A Publication by the Bureau of Epidemiology
August 9, 2002
"The reason for collecting, analyzing and disseminating information on a disease is to control that disease. Collection and analysis should not be allowed to consume resources if action does not follow."
--Foege WH et al. Int. J of Epidemiology 1976; 5:29-37.
Steven T. Wiersma, MD, MPH—Bureau Chief and State Epidemiologist
Don Ward, Deputy Bureau Chief (Management), Epi Update Managing Editor
Catie Richards, Editorial Assistant
Please print out this material and share with epidemiology staff, county health department directors, administrators, medical directors, nursing directors, environmental health directors and others with an interest in information of this type. Thank you.
The Bureau of Epidemiology is available 24 hours a day, 7 days a week for consultation at our main number (SunCom 205-4401 or 850/245-4401) PLEASE NOTE: Consultation after 5 p.m. & on weekends is intended for emergencies.
The Department of Health has a home on the World Wide Web at http://www.doh.state.fl.us
For information on diseases and conditions of public health importance go to MyFlorida.com, click on Health and Human Services, then Consumers--Diseases and Conditions.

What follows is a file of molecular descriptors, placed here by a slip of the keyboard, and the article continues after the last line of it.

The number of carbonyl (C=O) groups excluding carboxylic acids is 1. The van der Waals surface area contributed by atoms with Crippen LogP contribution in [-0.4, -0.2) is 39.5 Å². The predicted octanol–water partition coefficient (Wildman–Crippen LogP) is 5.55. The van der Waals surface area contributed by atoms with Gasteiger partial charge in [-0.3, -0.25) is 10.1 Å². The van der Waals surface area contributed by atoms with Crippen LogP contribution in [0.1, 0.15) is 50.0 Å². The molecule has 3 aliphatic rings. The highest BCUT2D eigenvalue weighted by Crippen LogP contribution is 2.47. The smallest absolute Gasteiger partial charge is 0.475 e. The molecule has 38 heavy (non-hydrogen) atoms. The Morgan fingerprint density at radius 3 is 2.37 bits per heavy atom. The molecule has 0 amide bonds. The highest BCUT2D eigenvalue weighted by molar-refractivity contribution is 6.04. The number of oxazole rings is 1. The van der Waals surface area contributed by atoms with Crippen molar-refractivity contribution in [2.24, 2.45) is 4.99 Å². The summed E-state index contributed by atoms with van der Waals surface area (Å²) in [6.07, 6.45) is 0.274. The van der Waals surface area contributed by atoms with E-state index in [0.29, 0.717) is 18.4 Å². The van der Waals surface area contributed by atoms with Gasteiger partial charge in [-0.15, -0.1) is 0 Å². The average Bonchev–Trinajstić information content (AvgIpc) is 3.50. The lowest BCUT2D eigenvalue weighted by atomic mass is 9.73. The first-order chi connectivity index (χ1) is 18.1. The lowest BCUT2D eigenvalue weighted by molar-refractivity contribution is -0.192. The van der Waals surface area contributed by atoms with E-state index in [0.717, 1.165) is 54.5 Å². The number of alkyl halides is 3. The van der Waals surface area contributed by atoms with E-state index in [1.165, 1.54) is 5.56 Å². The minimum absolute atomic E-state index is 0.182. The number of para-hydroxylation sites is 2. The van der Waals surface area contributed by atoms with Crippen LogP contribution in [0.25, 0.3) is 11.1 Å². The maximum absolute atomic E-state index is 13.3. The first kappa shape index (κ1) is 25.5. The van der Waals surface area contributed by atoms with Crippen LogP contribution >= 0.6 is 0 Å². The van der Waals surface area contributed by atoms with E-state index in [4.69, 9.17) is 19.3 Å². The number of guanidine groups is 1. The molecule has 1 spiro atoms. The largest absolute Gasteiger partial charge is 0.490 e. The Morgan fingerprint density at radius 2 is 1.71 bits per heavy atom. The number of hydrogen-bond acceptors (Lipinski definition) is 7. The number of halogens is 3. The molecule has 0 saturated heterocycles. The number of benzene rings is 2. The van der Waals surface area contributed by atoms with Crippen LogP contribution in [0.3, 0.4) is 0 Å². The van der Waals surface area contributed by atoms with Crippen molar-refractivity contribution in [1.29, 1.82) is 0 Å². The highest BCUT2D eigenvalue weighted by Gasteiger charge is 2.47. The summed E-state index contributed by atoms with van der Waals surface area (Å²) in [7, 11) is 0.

In this issue:
Bioterrorism Considerations for Epidemiology and Surveillance
Medical Alert Issued for Escambia and Volusia Counties
FOR IMMEDIATE RELEASE CONTACT: Bill Parizek
August 8, 2002 850-245-4111
TALLAHASSEE—Due to the recent increase of animals in Escambia and Volusia counties testing positive for West Nile (WN) virus, the Florida Department of Health (DOH) has issued medical alerts for those counties.
DOH’s Bureau of Epidemiology reports that Escambia County now has 18 dead birds that have tested positive for WN, nine of which were identified in the last week. No horses have been reported positive this year in Escambia or neighboring Santa Rosa County. Volusia County has 15 sentinel chickens and seven horses that have tested positive for WN.
Although there have been no human cases of West Nile virus discovered in Florida this year, DOH urges all Floridians to protect themselves against mosquito bites.
"I want to encourage everyone to take basic precautions to help limit their exposure to mosquitoes," advises DOH Secretary John O. Agwunobi, M.D., M.B.A. Agwunobi further emphasizes the following:
West Nile virus is a mosquito-borne illness (arbovirus) commonly found in Africa, West Asia, the Middle East, and more recently in the United States, including Florida. It causes disease, primarily in birds, (it has been found in more than 50 species), although it can also affect humans, horses and other mammals. Infected mosquitoes transmit the virus from birds to humans. There is no human-to-human or animal-to-human transmission. A number of mosquito species have been identified with WN virus including species active at dawn and dusk, and those active during the day.